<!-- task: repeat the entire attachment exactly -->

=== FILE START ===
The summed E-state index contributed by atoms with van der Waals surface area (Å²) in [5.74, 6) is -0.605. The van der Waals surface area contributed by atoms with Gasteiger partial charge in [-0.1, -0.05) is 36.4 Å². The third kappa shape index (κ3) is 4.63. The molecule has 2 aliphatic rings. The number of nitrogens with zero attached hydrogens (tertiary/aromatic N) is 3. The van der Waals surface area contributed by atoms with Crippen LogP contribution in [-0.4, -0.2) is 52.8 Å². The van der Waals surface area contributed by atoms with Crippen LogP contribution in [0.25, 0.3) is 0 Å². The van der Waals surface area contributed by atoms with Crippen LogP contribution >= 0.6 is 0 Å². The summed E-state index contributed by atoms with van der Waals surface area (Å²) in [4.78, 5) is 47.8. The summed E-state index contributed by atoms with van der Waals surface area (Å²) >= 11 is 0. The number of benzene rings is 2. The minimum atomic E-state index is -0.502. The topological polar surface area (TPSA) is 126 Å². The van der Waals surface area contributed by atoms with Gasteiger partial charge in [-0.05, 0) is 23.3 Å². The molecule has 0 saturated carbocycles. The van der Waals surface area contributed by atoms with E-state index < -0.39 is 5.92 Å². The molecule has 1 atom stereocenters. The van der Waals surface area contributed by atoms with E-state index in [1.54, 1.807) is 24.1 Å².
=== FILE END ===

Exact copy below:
The summed E-state index contributed by atoms with van der Waals surface area (Å²) in [5.74, 6) is -0.605. The van der Waals surface area contributed by atoms with Gasteiger partial charge in [-0.1, -0.05) is 36.4 Å². The third kappa shape index (κ3) is 4.63. The molecule has 2 aliphatic rings. The number of nitrogens with zero attached hydrogens (tertiary/aromatic N) is 3. The van der Waals surface area contributed by atoms with Crippen LogP contribution in [-0.4, -0.2) is 52.8 Å². The van der Waals surface area contributed by atoms with Crippen LogP contribution in [0.25, 0.3) is 0 Å². The van der Waals surface area contributed by atoms with Crippen LogP contribution >= 0.6 is 0 Å². The summed E-state index contributed by atoms with van der Waals surface area (Å²) in [4.78, 5) is 47.8. The summed E-state index contributed by atoms with van der Waals surface area (Å²) >= 11 is 0. The number of benzene rings is 2. The minimum atomic E-state index is -0.502. The topological polar surface area (TPSA) is 126 Å². The van der Waals surface area contributed by atoms with Gasteiger partial charge in [-0.05, 0) is 23.3 Å². The molecule has 0 saturated carbocycles. The van der Waals surface area contributed by atoms with E-state index < -0.39 is 5.92 Å². The molecule has 1 atom stereocenters. The van der Waals surface area contributed by atoms with E-state index in [1.54, 1.807) is 24.1 Å².